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Tuesday, July 27, 2010
Tennessee Titans sue USC and Lane Kiffin for Inducement of Breach of Contract and Tortious Interference
Marcia Smith of the Orange County Register has the story on the lawsuit and interviews me and Lewis & Clark Law School professor Tung Yin about it.
The gist of the lawsuit: the Titans allege that USC and its new coach, Lane Kiffin, "maliciously" lured away running backs coach Kennedy Pola to become the Trojans' offensive coordinator.
The alleged malicious part is that Pola's contract with the Titans required written permission from both the Titans team president and its general counsel for him to take another job. He didn't get the permission, and the Titans claim USC and Kiffin knew about the permission requirement. Now the Titans don't have a running backs coach with a week to go before training cap.
Here is an excerpt from Smith's story:
To read the rest of Smith's column, click here. To read the complaint, click here.
I have 5 other points:
1) I think it would be interesting to find out how common the alleged clause requiring Pola to obtain written permission is in the contracts of Titans' assistant coaches and, if it is common, whether the team has enforced it with other departing coaches. Or, if its unique to Pola's contract, why did the team insist on having it with him?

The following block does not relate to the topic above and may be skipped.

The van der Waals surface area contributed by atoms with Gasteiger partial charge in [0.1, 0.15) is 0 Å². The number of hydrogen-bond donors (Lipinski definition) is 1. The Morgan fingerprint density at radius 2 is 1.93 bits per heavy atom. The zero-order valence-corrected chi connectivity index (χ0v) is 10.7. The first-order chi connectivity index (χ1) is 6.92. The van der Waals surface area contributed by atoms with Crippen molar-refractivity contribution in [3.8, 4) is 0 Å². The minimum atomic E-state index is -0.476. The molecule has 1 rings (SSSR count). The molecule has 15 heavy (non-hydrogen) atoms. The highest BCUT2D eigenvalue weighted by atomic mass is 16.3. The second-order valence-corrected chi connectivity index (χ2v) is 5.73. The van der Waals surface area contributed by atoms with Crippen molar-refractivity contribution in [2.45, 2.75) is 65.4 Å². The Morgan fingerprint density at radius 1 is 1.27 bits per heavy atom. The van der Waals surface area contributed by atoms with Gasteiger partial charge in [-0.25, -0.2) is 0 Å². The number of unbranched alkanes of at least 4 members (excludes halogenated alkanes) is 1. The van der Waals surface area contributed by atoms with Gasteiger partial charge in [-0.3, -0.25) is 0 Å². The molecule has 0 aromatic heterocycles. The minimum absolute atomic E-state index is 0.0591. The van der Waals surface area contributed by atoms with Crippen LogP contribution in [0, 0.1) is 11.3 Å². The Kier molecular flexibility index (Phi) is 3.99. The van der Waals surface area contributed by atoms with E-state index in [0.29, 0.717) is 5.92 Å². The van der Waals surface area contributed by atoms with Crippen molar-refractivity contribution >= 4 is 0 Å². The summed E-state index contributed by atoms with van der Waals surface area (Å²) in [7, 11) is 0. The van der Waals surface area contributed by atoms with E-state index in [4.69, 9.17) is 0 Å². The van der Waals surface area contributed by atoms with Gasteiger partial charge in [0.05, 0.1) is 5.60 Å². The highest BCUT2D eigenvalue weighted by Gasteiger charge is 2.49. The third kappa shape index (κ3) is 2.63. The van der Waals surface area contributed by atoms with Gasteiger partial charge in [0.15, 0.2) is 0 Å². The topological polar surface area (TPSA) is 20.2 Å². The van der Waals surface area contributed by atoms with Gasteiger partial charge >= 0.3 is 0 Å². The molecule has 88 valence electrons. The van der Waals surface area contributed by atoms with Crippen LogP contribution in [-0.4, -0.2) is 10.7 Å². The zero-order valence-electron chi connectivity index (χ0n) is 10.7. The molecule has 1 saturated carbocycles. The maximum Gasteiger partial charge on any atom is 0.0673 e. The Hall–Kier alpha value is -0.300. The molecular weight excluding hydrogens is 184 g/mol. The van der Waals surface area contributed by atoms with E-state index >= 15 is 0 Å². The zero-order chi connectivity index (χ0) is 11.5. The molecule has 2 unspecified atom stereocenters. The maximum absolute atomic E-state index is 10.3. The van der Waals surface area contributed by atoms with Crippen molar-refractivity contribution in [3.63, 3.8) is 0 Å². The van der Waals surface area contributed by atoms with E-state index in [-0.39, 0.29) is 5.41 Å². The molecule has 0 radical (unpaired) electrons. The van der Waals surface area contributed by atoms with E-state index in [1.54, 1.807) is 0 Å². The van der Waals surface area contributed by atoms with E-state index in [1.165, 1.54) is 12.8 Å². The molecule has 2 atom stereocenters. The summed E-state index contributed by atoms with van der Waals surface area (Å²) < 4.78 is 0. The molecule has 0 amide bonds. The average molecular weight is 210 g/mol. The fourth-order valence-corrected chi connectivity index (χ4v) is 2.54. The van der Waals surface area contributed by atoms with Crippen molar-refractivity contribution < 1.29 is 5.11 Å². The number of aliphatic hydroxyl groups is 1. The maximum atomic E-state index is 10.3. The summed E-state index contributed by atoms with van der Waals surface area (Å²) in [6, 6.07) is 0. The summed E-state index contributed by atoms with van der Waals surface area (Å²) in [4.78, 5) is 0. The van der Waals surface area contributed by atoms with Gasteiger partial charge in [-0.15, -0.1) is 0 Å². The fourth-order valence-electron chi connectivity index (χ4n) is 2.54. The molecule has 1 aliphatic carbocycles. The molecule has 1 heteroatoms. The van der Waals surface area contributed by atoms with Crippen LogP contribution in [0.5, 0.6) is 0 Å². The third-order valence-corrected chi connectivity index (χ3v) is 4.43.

2) Although the facts of this case are different, there was the recent case in New York involving James Madison University engaging in tortious interference by hiring away basketball coach Matt Brady from Marist College without obtaining the proper permission from Marist. Marist won the case. While that case is in a different jurisdiction, does not concern a position promotion (as Pola, now an offensive coordinator as opposed to mere running backs coach, is getting with USC), and probably involves different contractual language, perhaps the Titans nonetheless feel emboldened by the outcome of that case.
3) I assume Pola isn't being sued himself for breach of contract because the Titans do not believe it is financially worth it, or because they still like him as a person, or because they do not want to develop a reputation for suing departing employees who leave the team for a promotion.
4) While this lawsuit is unlikely to prevail, the Titans are sending a message that other teams probably agree with: don't poach coaches right before the start of training camp.
5) If this dispute were between the Titans and another NFL team, rather than with a college team, we wouldn't see a lawsuit -- we'd see Commissioner Goodell resolve it, internally (like when Commissioner Tagliabue resolved the dispute between the Jets and Patriots when the latter hired Bill Belichick away -- the Jets got a first round pick, the Patriots got what turned out to be one of the best coaches of all time).